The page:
The vessel was more substantial than the previous day, and the boat was full of people. We made our way round the islands in much the same way that we had done yesterday, but there seemed to be a fewer birds around. Perhaps the clearer conditions had sent birds out to sea, because the number of auks was way down. Perhaps in hindsight it would have been better to have done a Bear Watching cruise instead, but hindsight is a wonderful thing. It’s obviously worth saying that we still saw a lot of cool birds, and had an enjoyable time.

Tufted Puffin - The reason most people were on this tour seemed to be to see Tufted Puffin. Although we had seen them yesterday it was nice to be able to share their excitement again when we saw them again flying around the boat. The boat was higher off the water so we were able to get better, if not more distant views, than we had got yesterday.
Gray-bellied Brant Goose - Although we had seen distant Brants throughout the trip, today we saw numerous birds migrating close to the boat. We also had a single bird perched up on one of the islands.

Species List:
Jamie’s Whaling Station - Inshore Pelagic: Gray-bellied Brant Goose, Harlequin Duck, Surf Scoter, Pacific Diver, Great Northern Diver, Red-necked Grebe, Great Blue Heron, Brandt’s Cormorant, Pelagic Cormorant, Double-crested Cormorant, Bald Eagle, Black Oystercatcher, Black Turnstone, Wandering Tattler, Arctic Tern, Glaucous-winged Gull, Western Gull, Mew Gull, Pigeon Guillemot, Marbled Murrelet, Rhinoceros Auklet, Tufted Puffin, Belted Kingfisher, Northwestern Crow, Barn Swallow, Violet-green Swallow, Sea Otter, Steller’s Sea-Lion, Harbour Seal,

Ucluelet - Amphrite Point
48.922435, -125.540562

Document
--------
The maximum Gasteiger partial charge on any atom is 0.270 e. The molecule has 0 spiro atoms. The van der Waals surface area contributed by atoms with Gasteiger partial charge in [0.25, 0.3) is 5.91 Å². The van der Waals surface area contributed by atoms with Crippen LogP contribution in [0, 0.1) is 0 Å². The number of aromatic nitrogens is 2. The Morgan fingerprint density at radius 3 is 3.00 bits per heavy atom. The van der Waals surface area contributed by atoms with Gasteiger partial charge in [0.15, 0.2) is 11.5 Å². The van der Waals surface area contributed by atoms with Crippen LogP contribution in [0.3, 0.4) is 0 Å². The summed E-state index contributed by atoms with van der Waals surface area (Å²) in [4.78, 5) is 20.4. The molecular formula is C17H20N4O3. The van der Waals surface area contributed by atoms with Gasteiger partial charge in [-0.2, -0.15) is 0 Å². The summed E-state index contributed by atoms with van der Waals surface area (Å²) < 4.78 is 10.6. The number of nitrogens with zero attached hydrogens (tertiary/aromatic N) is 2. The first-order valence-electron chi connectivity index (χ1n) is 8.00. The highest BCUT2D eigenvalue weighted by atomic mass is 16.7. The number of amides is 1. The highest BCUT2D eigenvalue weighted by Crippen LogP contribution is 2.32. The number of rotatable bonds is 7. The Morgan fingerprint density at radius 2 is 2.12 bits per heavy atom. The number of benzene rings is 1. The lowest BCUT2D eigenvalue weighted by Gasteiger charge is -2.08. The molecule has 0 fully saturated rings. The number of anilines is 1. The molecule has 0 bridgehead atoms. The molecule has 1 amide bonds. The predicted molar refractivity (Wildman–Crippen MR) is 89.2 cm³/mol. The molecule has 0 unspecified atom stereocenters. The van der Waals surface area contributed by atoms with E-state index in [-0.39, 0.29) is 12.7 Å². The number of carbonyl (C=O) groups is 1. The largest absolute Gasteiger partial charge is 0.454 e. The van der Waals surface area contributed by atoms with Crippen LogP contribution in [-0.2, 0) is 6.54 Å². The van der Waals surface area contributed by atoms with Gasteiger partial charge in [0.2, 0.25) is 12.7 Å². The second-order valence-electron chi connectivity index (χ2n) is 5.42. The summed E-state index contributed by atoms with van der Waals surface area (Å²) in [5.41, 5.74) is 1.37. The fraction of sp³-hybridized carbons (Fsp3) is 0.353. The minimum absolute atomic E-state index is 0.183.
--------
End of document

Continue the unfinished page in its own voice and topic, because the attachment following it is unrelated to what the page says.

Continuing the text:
Our last stop before we began our journey back to Nanaimo, and off the island, was at Amphrite Point at Ucluelet. If there were any lingering Surfbirds, we were told, this would be as good a place as any to look. The rocky shoreline was pretty expansive and there was plenty of habitat for potential rocky coastline waders. We spent some time scanning the rocks, but to no avail. Behind the beaches were the tall conifer forests that we had become accustomed to seeing, with warblers and other passerines singing from within the shrubbery. Because we were a little pushed for time, to ensure that we were back for our ferry we were not able to stay too long here, but it was a nice place to spend our last hours birding on the island.

Black Turnstone - We had encountered these cracking birds three times before we bumped into a flock of seven here. These were by far the best though, showing very nicely in clear sunshine, they were brilliant. So much for our chances of finding one in the spring being slim, as we were told on many occasions…
Swainson’s Thrush - In the bushes behind the footpath we could hear a strange call. When we eventually tracked down its source we were surprised to find a pair of Swainsons Thrushes. These are not common in this area, so we were pretty thrilled. Fortunately we were able to get good views of them, ruling out Hermit Thrush.
-Black Turnstone

Species List:
Amphrite Point: Pacific Diver, Pelagic Cormorant, Brandt’s Cormorant, Double-crested Cormorant, Bald Eagle, Black Oystercatcher, Black Turnstone, Wandering Tattler, Glaucous-winged Gull, Northwestern Crow, American Robin, Swainson’s Thrush, Golden-crowned Kinglet, European Starling, Orange-crowned Warbler,